Japan-America Student Association holds virtual origami lesson for Japan’s Culture Day

Origami event

The UMSL Japan-America Student Association organized a virtual origami lesson to celebrate Bunka no hi, or Japan’s Culture Day. Participants folded four origami shapes over an hour: a samurai helmet, a flower, a heart and a balloon.

Asami Iba held up the origami samurai helmet she’d just made.

“Only me,” she said. “This step is hard to describe.”

Iba made a series of deft folds while holding the shape up to her computer’s web camera. Suddenly, what had been a miniature paper helmet took on a tail and became a goldfish.

“If you know about the basic style of origami, you can make some something new,” she said. “If you know how to make a samurai helmet, also you know how to make a fish. This is very interesting.”

Iba, who is the cultural exchange facilitator for the Grassroots Exchange Network-Japan Program, walked a dozen University of Missouri–St. Louis students and faculty through the creation of four origami shapes during a virtual class held on Nov. 12. The event was sponsored by the UMSL Japan-America Student Association and organized by its faculty advisor, Associate Teaching Professor of Japanese Keiko Ueda and Molly Motes, JASA president and BA student, who served as event host.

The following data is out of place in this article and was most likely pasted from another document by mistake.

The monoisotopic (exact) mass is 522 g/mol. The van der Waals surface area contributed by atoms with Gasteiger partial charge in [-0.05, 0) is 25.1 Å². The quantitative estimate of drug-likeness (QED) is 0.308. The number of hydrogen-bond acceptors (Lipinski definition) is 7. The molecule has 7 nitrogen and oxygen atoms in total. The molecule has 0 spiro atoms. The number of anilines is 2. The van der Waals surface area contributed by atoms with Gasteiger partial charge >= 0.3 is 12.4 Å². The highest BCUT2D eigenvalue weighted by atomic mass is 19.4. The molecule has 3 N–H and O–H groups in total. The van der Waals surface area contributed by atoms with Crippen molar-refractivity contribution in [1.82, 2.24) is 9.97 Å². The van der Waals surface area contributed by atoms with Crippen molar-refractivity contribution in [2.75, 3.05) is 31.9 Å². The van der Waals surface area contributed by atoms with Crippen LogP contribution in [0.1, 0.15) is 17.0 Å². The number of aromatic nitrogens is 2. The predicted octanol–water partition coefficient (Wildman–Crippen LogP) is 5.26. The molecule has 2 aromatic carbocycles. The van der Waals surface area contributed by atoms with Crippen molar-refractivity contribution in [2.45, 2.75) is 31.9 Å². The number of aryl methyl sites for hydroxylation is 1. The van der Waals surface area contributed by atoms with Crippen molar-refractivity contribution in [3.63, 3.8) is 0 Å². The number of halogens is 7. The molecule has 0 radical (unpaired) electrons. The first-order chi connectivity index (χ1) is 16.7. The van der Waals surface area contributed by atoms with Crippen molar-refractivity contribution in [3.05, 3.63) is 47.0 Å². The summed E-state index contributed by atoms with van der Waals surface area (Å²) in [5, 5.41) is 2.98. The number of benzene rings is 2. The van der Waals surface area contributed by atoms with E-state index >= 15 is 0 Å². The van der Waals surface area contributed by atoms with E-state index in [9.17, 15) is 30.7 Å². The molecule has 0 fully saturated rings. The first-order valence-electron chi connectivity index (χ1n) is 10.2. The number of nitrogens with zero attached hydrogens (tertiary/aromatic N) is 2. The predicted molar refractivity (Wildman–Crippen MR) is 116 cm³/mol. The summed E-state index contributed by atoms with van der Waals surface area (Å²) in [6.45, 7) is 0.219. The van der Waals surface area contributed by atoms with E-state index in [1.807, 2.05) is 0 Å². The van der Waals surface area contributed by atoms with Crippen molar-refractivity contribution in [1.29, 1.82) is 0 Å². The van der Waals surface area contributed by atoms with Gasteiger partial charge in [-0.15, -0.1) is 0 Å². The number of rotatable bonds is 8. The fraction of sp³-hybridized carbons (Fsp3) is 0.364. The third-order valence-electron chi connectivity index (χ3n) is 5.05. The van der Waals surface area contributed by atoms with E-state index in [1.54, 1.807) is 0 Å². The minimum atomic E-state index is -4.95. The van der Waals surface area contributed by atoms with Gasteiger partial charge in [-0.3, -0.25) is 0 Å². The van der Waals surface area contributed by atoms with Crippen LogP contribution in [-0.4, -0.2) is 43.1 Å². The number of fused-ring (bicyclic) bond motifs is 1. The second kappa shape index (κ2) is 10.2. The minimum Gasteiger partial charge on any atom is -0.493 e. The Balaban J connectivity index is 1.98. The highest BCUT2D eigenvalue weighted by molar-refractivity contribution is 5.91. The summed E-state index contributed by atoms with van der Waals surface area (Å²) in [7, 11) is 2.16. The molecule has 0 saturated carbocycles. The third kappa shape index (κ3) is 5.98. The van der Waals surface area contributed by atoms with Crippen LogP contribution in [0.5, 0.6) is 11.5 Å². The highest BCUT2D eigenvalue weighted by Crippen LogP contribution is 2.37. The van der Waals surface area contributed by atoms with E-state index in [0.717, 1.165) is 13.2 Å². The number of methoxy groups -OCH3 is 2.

An effort of the Center for Global Partnership, the GEN-J Program sends facilitators and translators to the United States for two-year rotations to strengthen relationships between Japanese companies and U.S. communities while promoting better understanding of Japanese culture.

Ueda and Motes planned the event to celebrate Bunka no hi, or Culture Day. It’s a Japanese holiday held on Nov. 3 to promote culture, the arts and education. Previously, Nov. 3 had been celebrated as Emperor Meiji’s birthday until his death in 1912.

Iba began her presentation by discussing the history of origami. Though historically it has never been linked with Japanese religions, she noted it does have its roots in Buddhism or Shinto. Families might have used the folded paper forms as gifts or in ceremonies, which she noticed growing up in her own family, who practiced Shinto.

“This is the very short story of origami,” she said.

Afterward, Iba walked the participants through four origami forms: the samurai helmet, a flower, a heart and a balloon.

“I was thinking maybe we should make a crane,” Iba said. “But I think you’ve already made it, and also the crane story is kind of a sad story.”

Iba talked through each fold and crease slowly, and the participants held their papers up to their cameras for her to inspect after each step. Though it might seem like a difficult proposition to talk through the sometime-complicated folds, Iba did so with ease and the participants all managed deftly.

Some patterns in the technique emerged over the course of the hour. The origami shapes relied on center lines, square and triangle shapes and symmetrical folds.

The final shape, the balloon, was a little box that the participants inflated by blowing into the shape, just like its rubber equivalent.

“Thank you, everyone,” Iba said, closing as her students posed with their origami shapes held to their computer cameras. “I hope you can make every of these things by yourself next time.”

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